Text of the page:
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Inequalities set to grow as those too sick to work lose out on state pensions

Tuesday 11th February 2014

A new report from ILC-UK argues that increasing the state pension age without taking into account the 18 year difference in healthy life expectancy across the UK, risks disadvantaging groups of older people.   
 
The report “Linking state pension age to longevity: Tackling the fairness challenge”, published as part of the Age UK Research Fellowship demonstrates that measures such as healthy life expectancy and disability-free life expectancy vary significantly by region and social class, and in consequence particular groups are more likely to be disadvantaged by a rise in the state pension age than others. 
 
The report also highlights how the disparity between life and healthy life expectancies may offset the perceived financial benefits of raising the state pension age.
 
Baroness Greengross, Chief Executive, ILC-UK, said: “As we live longer lives it appears to be a natural move to raise the state pension age. Yet as this research shows, we need to be very careful to ensure that increasing the state pension age doesn’t just result in an increase in the numbers of people out of work and ineligible for state pension. This report highlights that the highest social class are likely to live 13.4 years longer disability-free life than the lowest. Central and local Government must concentrate greater effort on tacking the causes of inequalities which result in such huge divergences in life expectancy”.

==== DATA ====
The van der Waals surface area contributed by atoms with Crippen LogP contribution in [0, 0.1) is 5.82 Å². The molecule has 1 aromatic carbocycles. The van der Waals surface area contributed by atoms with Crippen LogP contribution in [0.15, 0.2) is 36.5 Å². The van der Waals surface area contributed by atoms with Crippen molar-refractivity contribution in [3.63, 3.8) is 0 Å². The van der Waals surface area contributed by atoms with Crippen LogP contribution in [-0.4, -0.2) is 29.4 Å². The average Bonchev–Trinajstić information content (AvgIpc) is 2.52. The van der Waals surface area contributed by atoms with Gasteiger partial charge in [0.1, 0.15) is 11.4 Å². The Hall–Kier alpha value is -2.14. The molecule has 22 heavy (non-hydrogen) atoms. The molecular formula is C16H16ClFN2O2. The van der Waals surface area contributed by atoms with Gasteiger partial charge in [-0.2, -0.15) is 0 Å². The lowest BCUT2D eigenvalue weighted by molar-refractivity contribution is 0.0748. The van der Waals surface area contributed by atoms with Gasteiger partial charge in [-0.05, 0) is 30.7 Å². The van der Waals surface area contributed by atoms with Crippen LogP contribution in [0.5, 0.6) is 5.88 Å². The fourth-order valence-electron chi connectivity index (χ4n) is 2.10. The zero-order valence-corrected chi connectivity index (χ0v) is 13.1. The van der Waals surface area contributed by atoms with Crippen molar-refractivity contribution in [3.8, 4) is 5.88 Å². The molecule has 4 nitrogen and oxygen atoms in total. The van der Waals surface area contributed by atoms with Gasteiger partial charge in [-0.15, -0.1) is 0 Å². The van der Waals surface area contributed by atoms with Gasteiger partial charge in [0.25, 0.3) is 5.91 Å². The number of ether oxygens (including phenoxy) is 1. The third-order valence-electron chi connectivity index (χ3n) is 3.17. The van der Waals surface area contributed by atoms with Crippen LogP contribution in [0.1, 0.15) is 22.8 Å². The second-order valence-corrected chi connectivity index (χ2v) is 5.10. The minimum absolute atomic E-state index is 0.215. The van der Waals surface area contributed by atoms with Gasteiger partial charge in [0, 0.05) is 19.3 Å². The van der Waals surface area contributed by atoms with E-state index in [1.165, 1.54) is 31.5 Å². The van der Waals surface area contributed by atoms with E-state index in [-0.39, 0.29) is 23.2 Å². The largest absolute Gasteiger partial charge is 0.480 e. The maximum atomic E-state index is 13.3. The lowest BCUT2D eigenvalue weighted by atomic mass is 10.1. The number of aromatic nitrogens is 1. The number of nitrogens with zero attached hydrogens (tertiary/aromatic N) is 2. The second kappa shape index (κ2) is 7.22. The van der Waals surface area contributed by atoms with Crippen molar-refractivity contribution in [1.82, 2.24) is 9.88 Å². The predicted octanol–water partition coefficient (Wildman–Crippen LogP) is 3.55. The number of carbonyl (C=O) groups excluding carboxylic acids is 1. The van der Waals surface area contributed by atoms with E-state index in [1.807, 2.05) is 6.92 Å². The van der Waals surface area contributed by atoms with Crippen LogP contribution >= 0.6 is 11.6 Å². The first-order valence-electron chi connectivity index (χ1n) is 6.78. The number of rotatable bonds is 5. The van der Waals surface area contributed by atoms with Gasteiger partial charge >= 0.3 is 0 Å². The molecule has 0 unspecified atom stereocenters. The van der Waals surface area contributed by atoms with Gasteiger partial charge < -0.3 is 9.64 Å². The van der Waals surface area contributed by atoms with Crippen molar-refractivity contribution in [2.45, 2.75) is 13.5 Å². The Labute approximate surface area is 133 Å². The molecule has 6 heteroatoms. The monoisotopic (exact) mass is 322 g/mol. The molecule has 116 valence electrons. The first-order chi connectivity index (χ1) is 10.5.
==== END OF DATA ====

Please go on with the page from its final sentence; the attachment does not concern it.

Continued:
Caroline Abrahams, Charity Director at Age UK, added: "This research backs up what we've known for some time - that increasing the state pension age based purely on longevity will leave many people facing serious problems in later life. While it may seem reasonable to consider extending working lives as overall life expectancy increases, it will be especially tough on people with lower life expectancies – who are likely to be on lower incomes – who may end up with little or no time left in retirement to enjoy. Those who are unable to work longer due to ill health or caring responsibilities must be given the support they need, when they need it. 
 
"The current Pensions Bill going through parliament should oblige government to take into account a range of factors before they consider raising the state pension age, such as the difference in healthy life expectancy and varying employment opportunities for continued working in later life.”
 
              

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